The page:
Drought: the new norm?
A new study published in Nature-Geoscience suggests that drought in the western U.S. between 2000 and 2004 may have been the worst in nearly a millennium, depleting water resources and causing significant declines in river flows and crop yields.
There is yet another effect. Plants grown in North America do a good job absorbing carbon dioxide from the atmosphere, offsetting carbon emissions.
"Our study shows the turn-of-the-century drought reduced plant uptake by half in western North America," said Kevin Schaefer of the National Snow and Ice Data Center, one of the authors.
Drought in the American Northwest may "trigger a whole host of significant water resource challenges in a region already subject to frequent water shortages," Schaefer said.
From long-term imponderables back to short-term action. A further surge in commodity prices may lead the G-20 to convene its Rapid Response Forum within the next month in an effort to prevent the bottlenecks in 2007 and 2008 that led to food riots.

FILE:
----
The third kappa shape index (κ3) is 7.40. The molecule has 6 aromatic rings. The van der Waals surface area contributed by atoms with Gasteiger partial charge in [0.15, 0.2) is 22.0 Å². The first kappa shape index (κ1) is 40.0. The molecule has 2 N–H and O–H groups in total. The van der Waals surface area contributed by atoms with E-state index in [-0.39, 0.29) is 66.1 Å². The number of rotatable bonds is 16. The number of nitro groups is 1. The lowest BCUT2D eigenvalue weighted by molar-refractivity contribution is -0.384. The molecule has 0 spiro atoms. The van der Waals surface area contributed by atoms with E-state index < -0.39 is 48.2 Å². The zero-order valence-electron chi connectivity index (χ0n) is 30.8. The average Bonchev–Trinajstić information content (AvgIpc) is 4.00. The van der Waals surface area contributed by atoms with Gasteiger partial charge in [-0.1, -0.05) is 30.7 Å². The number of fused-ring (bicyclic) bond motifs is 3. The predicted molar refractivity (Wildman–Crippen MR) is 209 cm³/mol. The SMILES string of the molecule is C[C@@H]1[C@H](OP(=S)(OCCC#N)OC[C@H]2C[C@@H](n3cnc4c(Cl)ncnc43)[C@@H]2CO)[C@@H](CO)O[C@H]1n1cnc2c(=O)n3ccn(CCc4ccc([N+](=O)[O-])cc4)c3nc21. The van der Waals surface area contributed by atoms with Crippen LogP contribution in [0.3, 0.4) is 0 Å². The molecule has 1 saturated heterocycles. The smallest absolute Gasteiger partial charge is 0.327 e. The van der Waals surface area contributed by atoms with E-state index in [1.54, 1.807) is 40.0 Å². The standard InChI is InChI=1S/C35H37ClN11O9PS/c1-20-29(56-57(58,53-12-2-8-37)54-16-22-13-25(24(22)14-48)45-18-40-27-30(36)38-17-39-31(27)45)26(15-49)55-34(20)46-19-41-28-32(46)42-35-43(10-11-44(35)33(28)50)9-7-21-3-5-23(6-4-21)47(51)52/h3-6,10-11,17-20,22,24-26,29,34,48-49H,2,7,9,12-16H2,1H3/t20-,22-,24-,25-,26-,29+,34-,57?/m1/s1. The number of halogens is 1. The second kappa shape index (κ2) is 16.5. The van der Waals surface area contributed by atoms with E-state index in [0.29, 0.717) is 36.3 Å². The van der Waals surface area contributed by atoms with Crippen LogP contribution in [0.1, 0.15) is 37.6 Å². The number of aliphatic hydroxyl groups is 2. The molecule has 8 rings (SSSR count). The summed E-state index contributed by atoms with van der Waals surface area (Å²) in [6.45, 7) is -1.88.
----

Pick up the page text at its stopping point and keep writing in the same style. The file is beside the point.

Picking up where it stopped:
Buyers -- and insurance underwriters -- await the next U.S. Agriculture Department crop report due Wednesday with trepidation. The insurance bill from the subpar crops on American farms this year probably exceeds $18 billion, according to underwriters.
There are already ominous signs: Last week, the price of soybeans was close to 1,800 cents per bushel (up from about 1,300 cents in June) as Brazilian exports sagged. And in a sign that some buyers are worried grain supplies may tighten, one Mexican buyer last month made the fourth largest single purchase of U.S. corn since 1991, according to the Financial Times.
There's also demand for corn from ethanol producers, now that U.S. gasoline is not far shy of $4 a gallon.
If Russia were to introduce a grain export ban, as it did in 2010 to restrain prices at home, global prices would probably accelerate. In the face of market forces, the G-20 has few tools.
In the meantime, there are always silver linings amid the dark warnings. Here are two. Drought in the Midwest has sharply reduced the runoff of nitrates into the Mississippi River and down into the Gulf of Mexico. As a result, the "dead zone" of algae bloom has shrunk dramatically to an estimated 1,580 square miles, from about 3,400 square miles a year ago.
One of the photographs in a recent Atlantic gallery shows the enterprising Joseph Perazzo of Grass is Greener Lawn Painting turning a parched lawn in New Jersey into a picture of emerald green.
"Miracle Results" proclaims his sign. Maybe that's what we need.